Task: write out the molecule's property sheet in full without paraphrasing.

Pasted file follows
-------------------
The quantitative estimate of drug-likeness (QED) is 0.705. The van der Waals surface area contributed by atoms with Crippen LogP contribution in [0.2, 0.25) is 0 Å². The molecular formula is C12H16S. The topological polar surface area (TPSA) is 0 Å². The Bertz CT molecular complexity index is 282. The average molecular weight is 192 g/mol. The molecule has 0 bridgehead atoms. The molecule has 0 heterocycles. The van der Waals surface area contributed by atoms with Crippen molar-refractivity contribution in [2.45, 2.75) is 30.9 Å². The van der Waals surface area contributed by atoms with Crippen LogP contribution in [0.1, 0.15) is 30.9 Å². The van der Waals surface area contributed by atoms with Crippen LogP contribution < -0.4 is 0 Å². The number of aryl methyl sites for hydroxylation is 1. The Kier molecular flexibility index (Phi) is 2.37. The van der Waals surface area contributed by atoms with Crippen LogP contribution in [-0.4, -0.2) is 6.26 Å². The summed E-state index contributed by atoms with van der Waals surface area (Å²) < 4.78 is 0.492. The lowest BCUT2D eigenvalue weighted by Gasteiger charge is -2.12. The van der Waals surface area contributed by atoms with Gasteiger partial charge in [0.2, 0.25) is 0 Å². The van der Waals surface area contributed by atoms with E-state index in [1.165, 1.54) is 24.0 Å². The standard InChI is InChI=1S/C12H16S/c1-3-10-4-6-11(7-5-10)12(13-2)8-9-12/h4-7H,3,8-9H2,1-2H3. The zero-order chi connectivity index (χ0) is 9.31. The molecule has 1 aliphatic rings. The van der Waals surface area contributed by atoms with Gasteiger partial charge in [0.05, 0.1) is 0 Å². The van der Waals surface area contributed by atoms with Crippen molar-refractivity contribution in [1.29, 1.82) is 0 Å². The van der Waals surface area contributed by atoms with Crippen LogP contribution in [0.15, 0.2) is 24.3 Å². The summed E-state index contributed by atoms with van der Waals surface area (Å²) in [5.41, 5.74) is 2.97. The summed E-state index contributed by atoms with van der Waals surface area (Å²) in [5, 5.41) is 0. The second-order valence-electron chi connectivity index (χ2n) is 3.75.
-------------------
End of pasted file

The quantitative estimate of drug-likeness (QED) is 0.705. The van der Waals surface area contributed by atoms with Crippen LogP contribution in [0.2, 0.25) is 0 Å². The molecular formula is C12H16S. The topological polar surface area (TPSA) is 0 Å². The Bertz CT molecular complexity index is 282. The average molecular weight is 192 g/mol. The molecule has 0 bridgehead atoms. The molecule has 0 heterocycles. The van der Waals surface area contributed by atoms with Crippen molar-refractivity contribution in [2.45, 2.75) is 30.9 Å². The van der Waals surface area contributed by atoms with Crippen LogP contribution in [0.1, 0.15) is 30.9 Å². The van der Waals surface area contributed by atoms with Crippen LogP contribution < -0.4 is 0 Å². The number of aryl methyl sites for hydroxylation is 1. The Kier molecular flexibility index (Phi) is 2.37. The van der Waals surface area contributed by atoms with Crippen LogP contribution in [-0.4, -0.2) is 6.26 Å². The summed E-state index contributed by atoms with van der Waals surface area (Å²) < 4.78 is 0.492. The lowest BCUT2D eigenvalue weighted by Gasteiger charge is -2.12. The van der Waals surface area contributed by atoms with Gasteiger partial charge in [0.2, 0.25) is 0 Å². The van der Waals surface area contributed by atoms with E-state index in [1.165, 1.54) is 24.0 Å². The standard InChI is InChI=1S/C12H16S/c1-3-10-4-6-11(7-5-10)12(13-2)8-9-12/h4-7H,3,8-9H2,1-2H3. The zero-order chi connectivity index (χ0) is 9.31. The molecule has 1 aliphatic rings. The van der Waals surface area contributed by atoms with Gasteiger partial charge in [0.05, 0.1) is 0 Å². The van der Waals surface area contributed by atoms with Crippen molar-refractivity contribution in [1.29, 1.82) is 0 Å². The van der Waals surface area contributed by atoms with Crippen LogP contribution in [0.15, 0.2) is 24.3 Å². The summed E-state index contributed by atoms with van der Waals surface area (Å²) in [5.41, 5.74) is 2.97. The summed E-state index contributed by atoms with van der Waals surface area (Å²) in [5, 5.41) is 0. The second-order valence-electron chi connectivity index (χ2n) is 3.75.